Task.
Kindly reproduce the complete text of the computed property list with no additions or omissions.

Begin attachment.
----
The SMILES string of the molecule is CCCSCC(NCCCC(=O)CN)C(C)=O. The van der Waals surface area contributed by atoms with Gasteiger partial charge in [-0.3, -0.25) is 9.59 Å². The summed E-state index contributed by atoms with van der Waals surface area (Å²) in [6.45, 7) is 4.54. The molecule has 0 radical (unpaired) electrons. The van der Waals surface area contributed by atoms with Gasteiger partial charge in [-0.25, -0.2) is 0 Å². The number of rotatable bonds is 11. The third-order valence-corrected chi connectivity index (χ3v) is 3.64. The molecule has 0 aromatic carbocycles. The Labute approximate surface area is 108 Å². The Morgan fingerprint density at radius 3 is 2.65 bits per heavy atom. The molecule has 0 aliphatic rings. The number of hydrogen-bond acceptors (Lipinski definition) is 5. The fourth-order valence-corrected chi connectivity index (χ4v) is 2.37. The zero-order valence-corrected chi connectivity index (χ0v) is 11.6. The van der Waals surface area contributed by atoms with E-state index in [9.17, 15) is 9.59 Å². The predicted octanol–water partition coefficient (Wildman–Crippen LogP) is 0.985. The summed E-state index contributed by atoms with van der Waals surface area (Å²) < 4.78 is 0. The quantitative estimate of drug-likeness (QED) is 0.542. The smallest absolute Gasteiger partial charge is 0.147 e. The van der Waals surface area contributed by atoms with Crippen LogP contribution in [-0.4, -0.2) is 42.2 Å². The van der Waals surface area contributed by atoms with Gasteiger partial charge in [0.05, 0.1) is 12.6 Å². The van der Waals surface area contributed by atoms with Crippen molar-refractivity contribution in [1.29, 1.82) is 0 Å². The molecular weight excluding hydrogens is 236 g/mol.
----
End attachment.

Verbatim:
The SMILES string of the molecule is CCCSCC(NCCCC(=O)CN)C(C)=O. The van der Waals surface area contributed by atoms with Gasteiger partial charge in [-0.3, -0.25) is 9.59 Å². The summed E-state index contributed by atoms with van der Waals surface area (Å²) in [6.45, 7) is 4.54. The molecule has 0 radical (unpaired) electrons. The van der Waals surface area contributed by atoms with Gasteiger partial charge in [-0.25, -0.2) is 0 Å². The number of rotatable bonds is 11. The third-order valence-corrected chi connectivity index (χ3v) is 3.64. The molecule has 0 aromatic carbocycles. The Labute approximate surface area is 108 Å². The Morgan fingerprint density at radius 3 is 2.65 bits per heavy atom. The molecule has 0 aliphatic rings. The number of hydrogen-bond acceptors (Lipinski definition) is 5. The fourth-order valence-corrected chi connectivity index (χ4v) is 2.37. The zero-order valence-corrected chi connectivity index (χ0v) is 11.6. The van der Waals surface area contributed by atoms with E-state index in [9.17, 15) is 9.59 Å². The predicted octanol–water partition coefficient (Wildman–Crippen LogP) is 0.985. The summed E-state index contributed by atoms with van der Waals surface area (Å²) < 4.78 is 0. The quantitative estimate of drug-likeness (QED) is 0.542. The smallest absolute Gasteiger partial charge is 0.147 e. The van der Waals surface area contributed by atoms with Crippen LogP contribution in [-0.4, -0.2) is 42.2 Å². The van der Waals surface area contributed by atoms with Gasteiger partial charge in [0.05, 0.1) is 12.6 Å². The van der Waals surface area contributed by atoms with Crippen molar-refractivity contribution in [1.29, 1.82) is 0 Å². The molecular weight excluding hydrogens is 236 g/mol.